The current issue of The Writer magazine suggested the writing prompt of a fictional teen’s summer between high school and college or the alternative of a nonfiction telling of your own final summer. I normally don’t take writing prompt bait, but this one stirred some thoughts of the pivotal changes that came over the three months of my sixteenth summer affecting the rest of my life. In reflection, I don’t recall any other three months that made such a difference.
I initially titled this blog “The Summer Between” until I thought about our book selection for the de Grummond Book Group this month. Ironically, our new selection is a novel covering those three months called Seventeenth Summer. (I graduated a year early, hence my “Sixteenth Summer.”) I plan to review it in Monday’s blog.
In my own final summer, we moved into a new rural community right after my high school graduation for Daddy to serve as pastor of the local church. My plan in early June included going to Mississippi College, a four-year institution that offered the prerequisites for a nursing degree. How this would be paid for was unclear to anybody. Daddy was a country preacher, and I had a $100-dollar scholarship from the First State Bank of Holly Springs, Mississippi. The issue of money was largely an unaddressed concern.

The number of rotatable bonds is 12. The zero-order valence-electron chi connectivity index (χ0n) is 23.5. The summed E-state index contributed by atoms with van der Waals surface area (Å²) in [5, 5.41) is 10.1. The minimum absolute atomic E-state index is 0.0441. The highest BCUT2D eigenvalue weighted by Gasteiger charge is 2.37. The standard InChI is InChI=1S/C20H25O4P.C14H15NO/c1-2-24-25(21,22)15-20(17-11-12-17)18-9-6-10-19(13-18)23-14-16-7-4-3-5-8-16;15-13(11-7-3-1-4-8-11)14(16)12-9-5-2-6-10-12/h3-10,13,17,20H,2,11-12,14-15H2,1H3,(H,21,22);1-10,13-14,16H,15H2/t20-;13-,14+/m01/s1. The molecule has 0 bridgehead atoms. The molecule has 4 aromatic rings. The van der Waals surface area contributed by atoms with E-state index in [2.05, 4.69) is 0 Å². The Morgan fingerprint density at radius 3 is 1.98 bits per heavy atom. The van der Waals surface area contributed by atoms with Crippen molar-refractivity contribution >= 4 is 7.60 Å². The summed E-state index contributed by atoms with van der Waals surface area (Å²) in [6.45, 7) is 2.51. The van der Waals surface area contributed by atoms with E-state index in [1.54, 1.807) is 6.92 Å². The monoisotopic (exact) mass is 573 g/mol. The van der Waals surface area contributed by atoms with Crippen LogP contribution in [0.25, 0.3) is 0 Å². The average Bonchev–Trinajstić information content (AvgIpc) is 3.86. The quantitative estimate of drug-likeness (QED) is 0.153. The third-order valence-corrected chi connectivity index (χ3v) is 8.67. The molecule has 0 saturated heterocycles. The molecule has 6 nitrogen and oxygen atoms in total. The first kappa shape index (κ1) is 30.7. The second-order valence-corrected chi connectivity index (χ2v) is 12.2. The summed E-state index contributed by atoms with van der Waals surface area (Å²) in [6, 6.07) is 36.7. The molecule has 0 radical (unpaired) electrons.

That year was the beginning of an extensive junior college network (today’s community colleges) for Mississippi. It continues to be an area in which our state excels and in which we can and do take pride. Officials stopped by our house to extol the advantages of the new system. A free school bus ran daily right by my front yard, and tuition was negligible in comparison to the four-year institutions. Credits transferred easily after completion of two years into any of the Mississippi colleges. What was there to lose?
June, July, and August also included the operator of the country store just a piece down the road, who had taken over the store after his father’s death during his last year of high school, and his afternoon break. His break time coincided with the afternoon arrival of the Itawamba Junior College bus, and I would spot his red-and-white Buick parked in our front yard.
Ultimately, that three months of the summer between turned a nursing candidate into a teacher, found her a companion for life’s journey, and moved her to Plan B for which she was better suited than Plan A. And the scholarship? It paid all her tuition and bought all her books (mostly secondhand) for the first year with $11 left to start the second.